Name:  AIS_narciso.jpg
Views: 151
Size:  19.4 KB

(This interview was originally published in the December 2020 issue of the GPWA Times Magazine)

You have a long background in both finance and as a professional poker player. Please tell us how you became an iGaming affiliate.

Working for a digital marketing agency, we had a training workshop where we could create our own websites. I took advantage of the offer, even though I work in finance (Laughs). I decided to use my knowledge and experience as a professional poker player to create a poker training website. The idea was to cater to low- to mid-stakes players looking to develop and earn. After establishing the website in this niche, it seemed natural to move to be an affiliate, too. Becoming an iGaming affiliate has only developed in the last year, so it’s still pretty new to me. is a combination of poker training site and poker affiliate site. Which one brings in more revenue for you and how much of a crossover do you get from visitors who are looking for poker training and then ultimately end up depositing to one of your affiliated sites?

Poker training brings in more revenue. It was the sole purpose of the site whereas poker affiliate was an afterthought and newer venture. Most poker players who look for poker training are already registered on the sites I promote so there is very little crossover at the moment. I hope that poker affiliate brings in more revenue than poker training in the future though.

You work with a very limited number of poker sites. Is this by design? Have you thought about trying to promote other verticals, such as online casinos or sports betting?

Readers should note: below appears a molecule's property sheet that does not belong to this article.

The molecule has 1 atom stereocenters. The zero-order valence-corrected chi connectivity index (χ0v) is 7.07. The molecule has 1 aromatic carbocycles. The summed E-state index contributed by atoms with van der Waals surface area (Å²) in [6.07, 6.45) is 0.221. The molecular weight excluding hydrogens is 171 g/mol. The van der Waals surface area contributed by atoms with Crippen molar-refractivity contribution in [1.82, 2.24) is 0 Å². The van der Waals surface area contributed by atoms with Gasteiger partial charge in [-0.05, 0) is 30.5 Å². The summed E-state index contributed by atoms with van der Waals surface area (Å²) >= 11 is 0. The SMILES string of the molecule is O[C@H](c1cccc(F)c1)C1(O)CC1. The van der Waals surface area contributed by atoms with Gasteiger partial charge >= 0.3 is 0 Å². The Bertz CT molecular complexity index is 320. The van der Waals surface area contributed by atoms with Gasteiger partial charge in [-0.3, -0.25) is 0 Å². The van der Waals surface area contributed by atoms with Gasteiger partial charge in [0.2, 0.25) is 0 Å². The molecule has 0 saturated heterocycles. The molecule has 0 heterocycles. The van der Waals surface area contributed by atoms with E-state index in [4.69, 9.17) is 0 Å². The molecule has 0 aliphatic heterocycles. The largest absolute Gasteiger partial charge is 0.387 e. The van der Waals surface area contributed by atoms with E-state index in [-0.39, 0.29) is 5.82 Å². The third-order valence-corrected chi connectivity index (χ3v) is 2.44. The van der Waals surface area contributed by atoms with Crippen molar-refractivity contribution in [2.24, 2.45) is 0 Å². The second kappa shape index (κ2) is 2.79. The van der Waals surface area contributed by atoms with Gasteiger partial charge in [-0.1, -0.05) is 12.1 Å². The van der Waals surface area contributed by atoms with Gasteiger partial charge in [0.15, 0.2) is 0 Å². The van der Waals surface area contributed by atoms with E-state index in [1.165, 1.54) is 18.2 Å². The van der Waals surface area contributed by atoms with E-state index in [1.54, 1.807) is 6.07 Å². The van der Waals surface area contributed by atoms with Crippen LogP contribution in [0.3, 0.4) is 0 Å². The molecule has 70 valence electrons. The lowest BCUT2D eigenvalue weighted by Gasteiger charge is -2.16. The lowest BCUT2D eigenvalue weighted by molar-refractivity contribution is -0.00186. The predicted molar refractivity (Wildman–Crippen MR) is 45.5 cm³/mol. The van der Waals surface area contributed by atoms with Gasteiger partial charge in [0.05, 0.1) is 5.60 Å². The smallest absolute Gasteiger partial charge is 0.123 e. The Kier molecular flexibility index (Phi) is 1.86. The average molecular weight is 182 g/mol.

To be honest, it’s largely due to time. My website is a part-time project and to produce reviews and push poker sites is a time-consuming exercise. I have dabbled in pushing a few of the “middle” sites, with less success so I guess it’s by design now that I am working with a few. When I have the time and resources, I may promote other poker sites that I endorse myself, and potentially diversify into casinos or sports betting too.

You are very active on your poker blog. Have you always liked writing? How important is your original content to the success of your site?

I am not usually into New Year resolutions, but I set several goals in late 2019 for my website. One of which was to write at least six articles a month. I am pleased to say I’ve met and exceeded that target. I love writing and think it’s a great tool to promote my site and increase traffic. I can reach an audience that may not have even been thinking about poker training but now might consider it. The content on my blog is a way of showcasing some of the poker knowledge I have and a big USP (unique selling proposition) to potential customers. If they find the content unique, enjoyable and learn something, they are more inclined to return in the future and invest in training.

What's your approach to SEO and drawing traffic to your sites?

My approach is pretty basic; keep the site fresh, active and don’t have unnecessary back end items slowing things down. I don’t spend as much time as I would like to (on SEO), but occasionally I get an idea and have to follow it through which might take a few hours at night or over the weekend to complete. I am fortunate enough to have learned things from my colleagues that have sped up progress too.